Chris Knipp Writing: Movies, Politics, Art

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PostPosted: Sat Oct 24, 2015 3:27 am 
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Too bad she's bad

Eight years ago Giannoli made a sad, charming little film set in the present about a dance hall singer with Gérard Depardieu and Cécille de France, The Singer/Quand j'étais chanteur (R-V 2007). That has nothing at all to do with his present relatively elaborate, more impressive but less involving extravaganza set in the 1920's and based on the life of Florence Foster Jenkins, the rich American society lady who fancied herself an opera diva but couldn't sing in tune. French character actress Catherine Frot (The Page Turner, Me and My Sister) takes it on as the great role she's been waiting for all her life. For me, she is too sympathetic and not complex enough. We may expect more from Meryl Streep, soon to star in Stephen Frears's upcoming version of the Florence Foster Jenkins story.

Giannoli's film is touching and balanced -- kind to the character, showing her endearing dedication to music and the protectiveness of her husband Georges (an ultimately sympathetic André Marcon). But despite his avoiding crudity or cruelty, it's not clear Giannoli knows what to do with this material. Partly it's about embarrassment and loyalty, her husband's. He struggles but, touchingly, though he confesses his great unease to his mistress, he can't bear to tell his wife how bad she is. Partly it's about delusion and how people profit from it; and there is even a hint of delusions of grandeur toward the end. Partly it's about private versus public standards, because Frot's Marguerite Dumont can get by with her terrible singing as long as she does it in private chamber concerts with society guests who sneer behind their hands, or even when anarchists make use of he to mock the Marseillaise, she's happy, but when the big public concert comes, the public guffaws. But with all these threads there is no strong theme or emotional punch. The way Marguerite's fierce and overprotective black butler-accompanist-chauffeur Madelbos (Denis Mpunga) constantly photographs her is one more example of how the film fetishizes her and examines her but does not really let us get close to her as we got close to Depardieu's Alain Moreau in The Singer.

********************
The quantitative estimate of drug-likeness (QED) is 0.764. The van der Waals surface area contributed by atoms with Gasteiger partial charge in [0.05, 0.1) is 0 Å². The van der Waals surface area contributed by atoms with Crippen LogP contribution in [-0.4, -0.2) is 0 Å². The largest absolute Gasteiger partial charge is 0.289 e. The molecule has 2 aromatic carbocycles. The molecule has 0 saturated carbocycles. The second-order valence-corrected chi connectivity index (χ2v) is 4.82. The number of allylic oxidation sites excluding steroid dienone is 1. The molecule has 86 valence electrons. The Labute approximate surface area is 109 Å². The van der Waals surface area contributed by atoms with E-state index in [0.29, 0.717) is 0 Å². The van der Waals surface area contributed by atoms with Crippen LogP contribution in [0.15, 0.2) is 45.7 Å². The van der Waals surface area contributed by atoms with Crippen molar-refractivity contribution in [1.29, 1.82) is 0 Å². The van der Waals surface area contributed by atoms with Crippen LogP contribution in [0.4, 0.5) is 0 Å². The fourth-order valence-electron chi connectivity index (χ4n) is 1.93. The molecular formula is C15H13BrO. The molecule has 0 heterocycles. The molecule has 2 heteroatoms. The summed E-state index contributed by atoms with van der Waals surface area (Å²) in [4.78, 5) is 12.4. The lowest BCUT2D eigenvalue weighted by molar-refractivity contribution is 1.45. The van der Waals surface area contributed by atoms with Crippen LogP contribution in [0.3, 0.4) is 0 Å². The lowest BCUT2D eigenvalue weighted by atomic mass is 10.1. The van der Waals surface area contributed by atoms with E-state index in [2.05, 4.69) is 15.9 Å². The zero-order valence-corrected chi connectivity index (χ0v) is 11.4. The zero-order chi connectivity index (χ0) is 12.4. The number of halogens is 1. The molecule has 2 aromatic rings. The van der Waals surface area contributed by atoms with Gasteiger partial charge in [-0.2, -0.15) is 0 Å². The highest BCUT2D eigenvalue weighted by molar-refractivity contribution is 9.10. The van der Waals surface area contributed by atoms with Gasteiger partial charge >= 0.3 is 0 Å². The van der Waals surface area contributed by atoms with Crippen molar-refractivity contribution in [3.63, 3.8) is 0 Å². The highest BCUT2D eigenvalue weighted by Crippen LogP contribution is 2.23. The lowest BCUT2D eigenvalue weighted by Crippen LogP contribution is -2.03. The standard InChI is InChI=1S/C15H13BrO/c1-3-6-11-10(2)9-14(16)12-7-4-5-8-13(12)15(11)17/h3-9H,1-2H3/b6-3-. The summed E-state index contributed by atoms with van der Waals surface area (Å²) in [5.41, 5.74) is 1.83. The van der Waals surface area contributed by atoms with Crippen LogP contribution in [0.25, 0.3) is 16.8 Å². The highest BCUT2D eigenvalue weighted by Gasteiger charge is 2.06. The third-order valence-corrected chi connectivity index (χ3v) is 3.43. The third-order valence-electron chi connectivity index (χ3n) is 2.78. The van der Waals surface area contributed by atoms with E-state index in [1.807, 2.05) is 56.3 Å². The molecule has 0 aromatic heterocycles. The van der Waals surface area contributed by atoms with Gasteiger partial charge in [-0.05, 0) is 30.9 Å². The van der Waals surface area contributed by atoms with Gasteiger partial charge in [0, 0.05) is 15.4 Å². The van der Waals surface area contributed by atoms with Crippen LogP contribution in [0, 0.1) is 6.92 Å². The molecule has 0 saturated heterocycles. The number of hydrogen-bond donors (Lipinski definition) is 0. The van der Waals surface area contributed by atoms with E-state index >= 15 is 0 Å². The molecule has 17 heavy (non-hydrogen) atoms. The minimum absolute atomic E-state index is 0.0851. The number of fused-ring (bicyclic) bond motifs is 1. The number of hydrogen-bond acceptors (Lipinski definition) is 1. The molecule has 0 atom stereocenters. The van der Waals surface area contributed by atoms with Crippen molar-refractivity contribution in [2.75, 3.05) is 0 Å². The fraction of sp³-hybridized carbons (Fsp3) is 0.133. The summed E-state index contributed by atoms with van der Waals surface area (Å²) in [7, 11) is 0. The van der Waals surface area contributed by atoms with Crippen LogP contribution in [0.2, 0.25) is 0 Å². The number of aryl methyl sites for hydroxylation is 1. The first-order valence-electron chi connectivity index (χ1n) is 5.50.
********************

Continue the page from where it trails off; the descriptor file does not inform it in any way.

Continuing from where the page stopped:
Frot makes the singing really, really awful, worse than Florence Foster Jenkins actually was, so no one misses the point -- but that also misses the real point that a miss is as good as a mile.

Everything is heavily produced from the start -- a contrast to the simplicity and authenticity that made The Singer feel right. Giannoli seems at times to want to produce something baroque and surreal. There is a louche failing tenor engaged to prepare Margaret, whose entourage includes a bearded lady card reader, a dwarf, a deaf pianist, and an Italianate young boyfriend. A lot of the scenes are too dark. We keep going back to the aristocratic husband on a country road seen in horizon with one of his fancy new motorcars, bought with his wife's money, breaking down as he's on the way to one of her performances that he'd like to avoid. This over two-hour film, which does have some impressively rhythmic editing, could have worked much better cut down to ninety minutes with countless unnecessary scenes and repetitions removed.

Marguerite, 127 mins., debuted at Venice; also showed at Telluride, Sept. 2015; French theatrical release 16 Sept. The French critics generally loved it; AlloCiné press rating 4.0. But they liked The Singer/Quand j'étais chanteur better (4.1). Screened for this review at the historic Left Bank cinema La Pagode, Paris, 24 Oct. 2015. It won four César awards including Best Actress. US release 11 March 2016 (29 Mar. Bay Area). Metacritic rating 74%.

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